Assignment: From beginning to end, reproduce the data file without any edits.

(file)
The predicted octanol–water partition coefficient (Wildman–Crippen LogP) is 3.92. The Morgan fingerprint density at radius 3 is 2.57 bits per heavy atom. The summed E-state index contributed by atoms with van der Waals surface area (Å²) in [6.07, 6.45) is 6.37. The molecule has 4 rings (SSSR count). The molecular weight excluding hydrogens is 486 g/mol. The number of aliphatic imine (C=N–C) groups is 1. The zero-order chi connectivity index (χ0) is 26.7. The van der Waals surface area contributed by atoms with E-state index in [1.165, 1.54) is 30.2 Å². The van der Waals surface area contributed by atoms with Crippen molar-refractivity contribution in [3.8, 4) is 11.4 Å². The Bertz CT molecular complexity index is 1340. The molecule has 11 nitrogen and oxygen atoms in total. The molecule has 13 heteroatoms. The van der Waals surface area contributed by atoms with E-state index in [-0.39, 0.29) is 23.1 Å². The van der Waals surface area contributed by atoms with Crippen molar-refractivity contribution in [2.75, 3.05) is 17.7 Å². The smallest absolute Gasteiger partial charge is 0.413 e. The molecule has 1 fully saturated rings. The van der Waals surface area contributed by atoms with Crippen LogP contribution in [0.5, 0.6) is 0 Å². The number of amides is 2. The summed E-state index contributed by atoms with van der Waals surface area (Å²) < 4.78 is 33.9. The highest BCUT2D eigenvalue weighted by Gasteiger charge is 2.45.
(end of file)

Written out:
The predicted octanol–water partition coefficient (Wildman–Crippen LogP) is 3.92. The Morgan fingerprint density at radius 3 is 2.57 bits per heavy atom. The summed E-state index contributed by atoms with van der Waals surface area (Å²) in [6.07, 6.45) is 6.37. The molecule has 4 rings (SSSR count). The molecular weight excluding hydrogens is 486 g/mol. The number of aliphatic imine (C=N–C) groups is 1. The zero-order chi connectivity index (χ0) is 26.7. The van der Waals surface area contributed by atoms with E-state index in [1.165, 1.54) is 30.2 Å². The van der Waals surface area contributed by atoms with Crippen molar-refractivity contribution in [3.8, 4) is 11.4 Å². The Bertz CT molecular complexity index is 1340. The molecule has 11 nitrogen and oxygen atoms in total. The molecule has 13 heteroatoms. The van der Waals surface area contributed by atoms with E-state index in [-0.39, 0.29) is 23.1 Å². The van der Waals surface area contributed by atoms with Crippen molar-refractivity contribution in [2.75, 3.05) is 17.7 Å². The smallest absolute Gasteiger partial charge is 0.413 e. The molecule has 1 fully saturated rings. The van der Waals surface area contributed by atoms with Crippen LogP contribution in [0.5, 0.6) is 0 Å². The number of amides is 2. The summed E-state index contributed by atoms with van der Waals surface area (Å²) < 4.78 is 33.9. The highest BCUT2D eigenvalue weighted by Gasteiger charge is 2.45.